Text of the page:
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Volume 112, Nº 6, June 2019


DOI: http://www.dx.doi.org/10.5935/abc.20190070


Surgical Site Infection Prevention Bundle in Cardiac Surgery

Lilian Silva de Andrade

Erci Maria Onzi Siliprandi

Larissa Lemos Karsburg

Francine Possebon Berlesi

Otávio Luiz da Fontoura Carvalho

Darlan Sebastião da Rosa

Rodrigo Pires dos Santos


Background: Surgical site infections (SSI) are among the most prevalent infections in healthcare institutions, attributing a risk of death which varies from 33% to 77% and a 2- to 11-fold increase in risk of death. Patients submitted to cardiac surgery are more susceptible to SSI, accounting for 3.5% to 21% of SSI. The mortality rate attributable to these causes is as high as 25%. Prevention of SSI in cardiac surgery is based on a bundle of preventive measures, which focus on modifiable risks.

Objective: The objective of this study was to identify SSI risk factors in clean cardiac surgery.

Methods: A retrospective cohort study analyzed 1,846 medical records from patients who underwent clean cardiac surgery. Fisher’s exact test was used for bivariate comparison, and Poisson regression was used for independent analysis of SSI risk, considering a significance level of p < 0.05.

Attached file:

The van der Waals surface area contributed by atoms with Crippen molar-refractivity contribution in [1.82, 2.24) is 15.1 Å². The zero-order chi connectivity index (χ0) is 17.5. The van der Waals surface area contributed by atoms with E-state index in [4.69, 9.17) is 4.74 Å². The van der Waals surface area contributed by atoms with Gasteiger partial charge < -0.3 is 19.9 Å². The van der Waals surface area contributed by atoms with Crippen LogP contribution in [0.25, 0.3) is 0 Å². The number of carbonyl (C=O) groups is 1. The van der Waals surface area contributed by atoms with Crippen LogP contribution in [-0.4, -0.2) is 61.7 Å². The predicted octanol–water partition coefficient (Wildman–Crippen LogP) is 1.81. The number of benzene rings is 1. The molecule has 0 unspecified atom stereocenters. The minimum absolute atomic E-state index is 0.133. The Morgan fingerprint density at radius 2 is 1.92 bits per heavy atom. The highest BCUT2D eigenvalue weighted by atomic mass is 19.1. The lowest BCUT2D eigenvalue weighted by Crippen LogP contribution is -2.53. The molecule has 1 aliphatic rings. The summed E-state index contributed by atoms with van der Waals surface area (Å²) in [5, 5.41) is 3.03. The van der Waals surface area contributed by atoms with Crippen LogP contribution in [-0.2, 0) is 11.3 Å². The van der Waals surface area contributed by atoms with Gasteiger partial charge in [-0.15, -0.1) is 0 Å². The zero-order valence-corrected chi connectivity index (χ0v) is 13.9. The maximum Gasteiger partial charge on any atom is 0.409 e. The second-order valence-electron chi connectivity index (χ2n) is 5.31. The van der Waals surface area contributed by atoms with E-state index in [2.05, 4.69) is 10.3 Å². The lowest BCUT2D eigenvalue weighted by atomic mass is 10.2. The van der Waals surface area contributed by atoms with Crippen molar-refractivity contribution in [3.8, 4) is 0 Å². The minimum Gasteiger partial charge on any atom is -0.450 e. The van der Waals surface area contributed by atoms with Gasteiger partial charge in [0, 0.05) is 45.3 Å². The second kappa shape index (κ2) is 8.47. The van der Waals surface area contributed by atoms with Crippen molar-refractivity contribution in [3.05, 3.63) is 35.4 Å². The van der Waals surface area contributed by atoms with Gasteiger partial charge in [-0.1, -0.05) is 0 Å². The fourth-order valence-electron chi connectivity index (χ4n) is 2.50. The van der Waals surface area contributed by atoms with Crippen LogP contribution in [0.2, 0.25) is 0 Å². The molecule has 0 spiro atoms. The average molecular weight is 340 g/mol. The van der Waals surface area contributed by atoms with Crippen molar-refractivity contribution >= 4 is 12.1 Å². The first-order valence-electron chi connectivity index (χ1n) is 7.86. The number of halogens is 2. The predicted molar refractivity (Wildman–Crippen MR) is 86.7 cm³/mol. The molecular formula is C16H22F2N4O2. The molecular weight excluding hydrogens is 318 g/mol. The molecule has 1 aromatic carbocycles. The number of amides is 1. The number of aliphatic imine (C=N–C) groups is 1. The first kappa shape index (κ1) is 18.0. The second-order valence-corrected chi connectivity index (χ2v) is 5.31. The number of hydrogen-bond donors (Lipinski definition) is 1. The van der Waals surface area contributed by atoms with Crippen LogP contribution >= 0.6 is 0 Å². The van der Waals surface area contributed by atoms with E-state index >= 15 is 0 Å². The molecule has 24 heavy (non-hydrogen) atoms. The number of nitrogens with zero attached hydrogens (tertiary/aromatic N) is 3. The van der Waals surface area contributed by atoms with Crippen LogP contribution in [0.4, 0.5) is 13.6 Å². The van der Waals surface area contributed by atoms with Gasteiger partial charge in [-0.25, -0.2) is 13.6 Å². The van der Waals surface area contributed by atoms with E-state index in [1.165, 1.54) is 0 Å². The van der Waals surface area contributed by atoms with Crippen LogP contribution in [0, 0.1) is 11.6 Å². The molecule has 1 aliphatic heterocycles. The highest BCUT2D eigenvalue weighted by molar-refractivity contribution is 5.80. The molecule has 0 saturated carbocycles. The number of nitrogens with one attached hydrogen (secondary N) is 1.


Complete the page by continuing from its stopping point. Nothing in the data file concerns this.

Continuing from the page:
Results: The results of the study comprised a multivariate analysis. The variables that were associated with the diagnosis of SSI were: surgical risk index (OR: 2.575; CI: 1.224–5.416), obesity (OR: 2.068; CI: 1.457–2.936), diabetes mellitus (OR: 1,678; CI: 1.168–2.409), and blood glucose level (OR: 1.004; CI: 1.001–1.007).

Conclusions: This study evidenced that complete adherence to the bundle was not associated with a reduction in the risk of surgical infections. Diabetes mellitus, obesity, and surgical risk index assessment were, however, identified to increase association and consequently risk of SSI in cardiac surgery. (Arq Bras Cardiol. 2019; 112(6):769-774)

Keywords: Cardiac Surgical Procedures; Adult; Risk Factors/prevention and control; Patient Care Bundles; Anti-Infective Agents; Surgical Wound Infection; Cross Infection.